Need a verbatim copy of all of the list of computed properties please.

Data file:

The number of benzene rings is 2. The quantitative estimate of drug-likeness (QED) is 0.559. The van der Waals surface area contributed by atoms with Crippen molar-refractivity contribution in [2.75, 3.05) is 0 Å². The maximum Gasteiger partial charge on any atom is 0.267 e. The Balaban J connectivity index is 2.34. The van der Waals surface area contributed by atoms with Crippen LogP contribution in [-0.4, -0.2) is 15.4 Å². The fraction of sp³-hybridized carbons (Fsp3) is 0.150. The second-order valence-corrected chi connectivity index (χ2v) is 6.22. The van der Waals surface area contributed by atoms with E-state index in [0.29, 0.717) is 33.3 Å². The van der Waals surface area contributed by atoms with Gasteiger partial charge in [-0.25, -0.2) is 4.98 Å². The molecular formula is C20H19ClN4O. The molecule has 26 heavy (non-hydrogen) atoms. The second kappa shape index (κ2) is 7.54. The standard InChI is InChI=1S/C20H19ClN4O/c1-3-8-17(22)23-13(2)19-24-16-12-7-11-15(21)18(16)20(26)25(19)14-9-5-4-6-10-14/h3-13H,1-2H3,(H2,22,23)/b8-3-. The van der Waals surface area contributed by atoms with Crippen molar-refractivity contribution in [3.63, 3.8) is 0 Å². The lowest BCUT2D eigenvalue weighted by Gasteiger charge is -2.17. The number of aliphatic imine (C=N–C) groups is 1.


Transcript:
The number of benzene rings is 2. The quantitative estimate of drug-likeness (QED) is 0.559. The van der Waals surface area contributed by atoms with Crippen molar-refractivity contribution in [2.75, 3.05) is 0 Å². The maximum Gasteiger partial charge on any atom is 0.267 e. The Balaban J connectivity index is 2.34. The van der Waals surface area contributed by atoms with Crippen LogP contribution in [-0.4, -0.2) is 15.4 Å². The fraction of sp³-hybridized carbons (Fsp3) is 0.150. The second-order valence-corrected chi connectivity index (χ2v) is 6.22. The van der Waals surface area contributed by atoms with E-state index in [0.29, 0.717) is 33.3 Å². The van der Waals surface area contributed by atoms with Gasteiger partial charge in [-0.25, -0.2) is 4.98 Å². The molecular formula is C20H19ClN4O. The molecule has 26 heavy (non-hydrogen) atoms. The second kappa shape index (κ2) is 7.54. The standard InChI is InChI=1S/C20H19ClN4O/c1-3-8-17(22)23-13(2)19-24-16-12-7-11-15(21)18(16)20(26)25(19)14-9-5-4-6-10-14/h3-13H,1-2H3,(H2,22,23)/b8-3-. The van der Waals surface area contributed by atoms with Crippen molar-refractivity contribution in [3.63, 3.8) is 0 Å². The lowest BCUT2D eigenvalue weighted by Gasteiger charge is -2.17. The number of aliphatic imine (C=N–C) groups is 1.